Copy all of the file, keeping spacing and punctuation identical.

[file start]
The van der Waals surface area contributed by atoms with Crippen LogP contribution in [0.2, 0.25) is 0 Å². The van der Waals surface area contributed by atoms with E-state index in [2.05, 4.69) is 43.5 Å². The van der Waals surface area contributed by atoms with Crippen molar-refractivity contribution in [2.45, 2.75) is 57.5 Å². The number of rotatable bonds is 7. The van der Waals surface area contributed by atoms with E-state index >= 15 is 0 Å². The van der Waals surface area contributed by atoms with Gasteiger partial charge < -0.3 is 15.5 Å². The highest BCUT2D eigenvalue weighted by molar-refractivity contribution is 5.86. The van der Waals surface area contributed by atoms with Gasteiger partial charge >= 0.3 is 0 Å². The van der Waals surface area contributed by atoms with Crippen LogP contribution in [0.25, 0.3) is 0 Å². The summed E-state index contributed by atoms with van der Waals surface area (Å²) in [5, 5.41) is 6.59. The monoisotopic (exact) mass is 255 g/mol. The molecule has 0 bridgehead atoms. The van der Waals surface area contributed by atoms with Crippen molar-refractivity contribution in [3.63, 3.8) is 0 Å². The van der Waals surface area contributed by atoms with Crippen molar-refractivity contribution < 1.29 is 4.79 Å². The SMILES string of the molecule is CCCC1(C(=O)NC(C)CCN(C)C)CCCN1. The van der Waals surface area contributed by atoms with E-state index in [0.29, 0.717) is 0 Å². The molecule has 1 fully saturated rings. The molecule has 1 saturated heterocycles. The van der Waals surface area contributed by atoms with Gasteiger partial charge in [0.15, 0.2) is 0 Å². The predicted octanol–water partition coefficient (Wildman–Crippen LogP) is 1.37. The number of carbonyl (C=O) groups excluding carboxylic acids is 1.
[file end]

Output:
The van der Waals surface area contributed by atoms with Crippen LogP contribution in [0.2, 0.25) is 0 Å². The van der Waals surface area contributed by atoms with E-state index in [2.05, 4.69) is 43.5 Å². The van der Waals surface area contributed by atoms with Crippen molar-refractivity contribution in [2.45, 2.75) is 57.5 Å². The number of rotatable bonds is 7. The van der Waals surface area contributed by atoms with E-state index >= 15 is 0 Å². The van der Waals surface area contributed by atoms with Gasteiger partial charge < -0.3 is 15.5 Å². The highest BCUT2D eigenvalue weighted by molar-refractivity contribution is 5.86. The van der Waals surface area contributed by atoms with Gasteiger partial charge >= 0.3 is 0 Å². The van der Waals surface area contributed by atoms with Crippen LogP contribution in [0.25, 0.3) is 0 Å². The summed E-state index contributed by atoms with van der Waals surface area (Å²) in [5, 5.41) is 6.59. The monoisotopic (exact) mass is 255 g/mol. The molecule has 0 bridgehead atoms. The van der Waals surface area contributed by atoms with Crippen molar-refractivity contribution in [3.63, 3.8) is 0 Å². The van der Waals surface area contributed by atoms with Crippen molar-refractivity contribution < 1.29 is 4.79 Å². The SMILES string of the molecule is CCCC1(C(=O)NC(C)CCN(C)C)CCCN1. The van der Waals surface area contributed by atoms with E-state index in [0.29, 0.717) is 0 Å². The molecule has 1 fully saturated rings. The molecule has 1 saturated heterocycles. The van der Waals surface area contributed by atoms with Gasteiger partial charge in [0.15, 0.2) is 0 Å². The predicted octanol–water partition coefficient (Wildman–Crippen LogP) is 1.37. The number of carbonyl (C=O) groups excluding carboxylic acids is 1.